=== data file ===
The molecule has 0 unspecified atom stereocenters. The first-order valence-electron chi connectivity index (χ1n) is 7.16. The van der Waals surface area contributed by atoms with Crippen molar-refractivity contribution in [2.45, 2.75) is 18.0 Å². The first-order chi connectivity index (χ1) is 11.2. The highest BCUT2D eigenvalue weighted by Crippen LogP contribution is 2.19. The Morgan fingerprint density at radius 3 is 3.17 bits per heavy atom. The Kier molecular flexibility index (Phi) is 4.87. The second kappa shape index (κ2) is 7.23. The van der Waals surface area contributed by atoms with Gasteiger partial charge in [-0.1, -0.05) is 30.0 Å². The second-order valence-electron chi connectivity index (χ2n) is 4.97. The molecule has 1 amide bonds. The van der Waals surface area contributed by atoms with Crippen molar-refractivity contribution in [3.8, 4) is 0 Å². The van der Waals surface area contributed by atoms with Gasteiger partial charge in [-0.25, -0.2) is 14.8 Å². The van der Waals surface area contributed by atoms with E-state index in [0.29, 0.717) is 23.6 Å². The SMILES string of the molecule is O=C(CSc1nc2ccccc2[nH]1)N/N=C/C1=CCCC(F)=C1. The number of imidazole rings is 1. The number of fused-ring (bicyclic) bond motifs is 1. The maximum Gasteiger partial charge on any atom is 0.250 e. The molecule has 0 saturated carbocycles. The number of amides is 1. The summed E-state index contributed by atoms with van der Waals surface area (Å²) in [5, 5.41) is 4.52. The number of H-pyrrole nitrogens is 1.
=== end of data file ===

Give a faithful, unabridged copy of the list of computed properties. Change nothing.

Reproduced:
The molecule has 0 unspecified atom stereocenters. The first-order valence-electron chi connectivity index (χ1n) is 7.16. The van der Waals surface area contributed by atoms with Crippen molar-refractivity contribution in [2.45, 2.75) is 18.0 Å². The first-order chi connectivity index (χ1) is 11.2. The highest BCUT2D eigenvalue weighted by Crippen LogP contribution is 2.19. The Morgan fingerprint density at radius 3 is 3.17 bits per heavy atom. The Kier molecular flexibility index (Phi) is 4.87. The second kappa shape index (κ2) is 7.23. The van der Waals surface area contributed by atoms with Gasteiger partial charge in [-0.1, -0.05) is 30.0 Å². The second-order valence-electron chi connectivity index (χ2n) is 4.97. The molecule has 1 amide bonds. The van der Waals surface area contributed by atoms with Crippen molar-refractivity contribution in [3.8, 4) is 0 Å². The van der Waals surface area contributed by atoms with Gasteiger partial charge in [-0.25, -0.2) is 14.8 Å². The van der Waals surface area contributed by atoms with E-state index in [0.29, 0.717) is 23.6 Å². The SMILES string of the molecule is O=C(CSc1nc2ccccc2[nH]1)N/N=C/C1=CCCC(F)=C1. The number of imidazole rings is 1. The number of fused-ring (bicyclic) bond motifs is 1. The maximum Gasteiger partial charge on any atom is 0.250 e. The molecule has 0 saturated carbocycles. The number of amides is 1. The summed E-state index contributed by atoms with van der Waals surface area (Å²) in [5, 5.41) is 4.52. The number of H-pyrrole nitrogens is 1.